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Gulaptis supports new anti-protest laws

The Independent spoke with Clarence MP Chris Gulaptis about his support for the new anti-protest laws.
He said he didn’t “believe that the grassroots opposition to CSG that we saw in the Northern Rivers would be impacted in anyway by the legislation that has just passed”.
“[The new laws are] there to protect those protesters who go to extreme measures through aggravated trespass with malicious intent to damage private property,” he said.
“They have potential to cause harm to themselves and to an unsuspecting worker, who is working on a site that requires protective equipment.
“These laws are targeted at the extreme measures that protesters take.
“They are not targeted at peaceful protesters, like the Knitting Nannas out the front of my office.
“They are certainly not targeting the thousands of people who were on the adjoining property at Bentley.”
He said the Bentley protest was successful because it was a “widespread community protest”, peopled by the likes of “the Knitting Nannas, CWA and farmers, not extremists”.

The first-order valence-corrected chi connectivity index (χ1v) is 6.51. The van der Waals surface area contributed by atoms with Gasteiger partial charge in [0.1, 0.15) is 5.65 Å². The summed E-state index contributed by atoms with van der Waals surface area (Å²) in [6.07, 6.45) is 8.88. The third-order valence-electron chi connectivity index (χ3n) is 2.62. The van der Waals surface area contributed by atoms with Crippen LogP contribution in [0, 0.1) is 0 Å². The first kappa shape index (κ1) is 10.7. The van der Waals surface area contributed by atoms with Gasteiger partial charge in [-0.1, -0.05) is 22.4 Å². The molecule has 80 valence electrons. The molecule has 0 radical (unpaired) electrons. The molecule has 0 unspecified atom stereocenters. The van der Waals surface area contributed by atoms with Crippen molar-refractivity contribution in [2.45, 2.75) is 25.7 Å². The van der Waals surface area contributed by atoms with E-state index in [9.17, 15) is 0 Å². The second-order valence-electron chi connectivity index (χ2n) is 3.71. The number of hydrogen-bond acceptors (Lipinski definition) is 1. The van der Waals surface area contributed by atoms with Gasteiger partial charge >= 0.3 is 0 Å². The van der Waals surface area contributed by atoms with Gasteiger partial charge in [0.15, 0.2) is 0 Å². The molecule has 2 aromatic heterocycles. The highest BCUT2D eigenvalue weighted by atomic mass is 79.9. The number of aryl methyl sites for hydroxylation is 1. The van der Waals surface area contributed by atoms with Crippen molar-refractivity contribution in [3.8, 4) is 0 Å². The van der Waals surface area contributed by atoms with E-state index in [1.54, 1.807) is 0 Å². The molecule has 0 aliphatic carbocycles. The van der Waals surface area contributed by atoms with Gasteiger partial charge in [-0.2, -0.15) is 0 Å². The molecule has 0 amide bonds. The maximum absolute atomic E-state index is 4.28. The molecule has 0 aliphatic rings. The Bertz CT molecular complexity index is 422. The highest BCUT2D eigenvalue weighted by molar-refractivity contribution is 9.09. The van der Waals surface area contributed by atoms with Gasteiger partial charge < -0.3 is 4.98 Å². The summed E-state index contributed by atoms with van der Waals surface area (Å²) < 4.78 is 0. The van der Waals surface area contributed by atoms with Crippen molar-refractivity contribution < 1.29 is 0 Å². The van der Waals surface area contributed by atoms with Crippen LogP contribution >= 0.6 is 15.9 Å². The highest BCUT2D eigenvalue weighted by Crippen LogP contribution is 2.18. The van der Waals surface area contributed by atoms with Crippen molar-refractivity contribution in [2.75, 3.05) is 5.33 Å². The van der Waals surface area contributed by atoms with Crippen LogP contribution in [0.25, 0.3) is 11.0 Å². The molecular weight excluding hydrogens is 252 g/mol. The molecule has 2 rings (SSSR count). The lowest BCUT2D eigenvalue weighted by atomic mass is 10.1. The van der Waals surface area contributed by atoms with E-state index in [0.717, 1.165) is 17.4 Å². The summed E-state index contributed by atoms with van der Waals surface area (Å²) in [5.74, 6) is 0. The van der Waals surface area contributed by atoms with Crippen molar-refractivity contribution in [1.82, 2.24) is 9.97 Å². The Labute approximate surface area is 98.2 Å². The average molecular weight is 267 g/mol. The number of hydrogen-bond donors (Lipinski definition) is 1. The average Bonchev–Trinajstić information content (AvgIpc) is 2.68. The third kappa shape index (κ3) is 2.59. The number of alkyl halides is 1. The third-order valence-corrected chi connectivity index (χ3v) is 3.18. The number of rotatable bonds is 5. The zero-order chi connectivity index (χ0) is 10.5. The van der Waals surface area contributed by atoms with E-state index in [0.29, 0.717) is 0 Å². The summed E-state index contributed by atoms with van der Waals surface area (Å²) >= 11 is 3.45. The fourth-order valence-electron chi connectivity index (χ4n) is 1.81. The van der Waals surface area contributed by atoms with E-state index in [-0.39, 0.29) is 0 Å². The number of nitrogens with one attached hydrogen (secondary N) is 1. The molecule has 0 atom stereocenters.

“Peaceful protest is a part of our democracy and I will stand up for that every day,” he said.
“When the public goes to extreme measures and puts their lives and others at risk, they also put police lives at risk.
“They don’t know what is in the heart and mind of a protester, but they do err on the side of caution … we haven’t seen the police take heavy-handed role in dispersing protesters in this country … in the main, because we don’t see extreme levels of protest.”
On the comments made by the Greens MPs, Mr Gulaptis said they “want to latch on to this because they’re looking for political relevance”.
He said he doubts that anyone will ever be gaoled for carrying out “hindering activities”, as described by Jeremy Buckingham.
“However, the message is out there that we don’t condone extreme behaviour in this country,” he said.
“The right to protest is still there; you can still march and object to policies of government.
“That’s your right, it will always be your right; but you can’t break the law in doing that, you can’t trespass onto someone else’s property with malicious intent to cause damage.”

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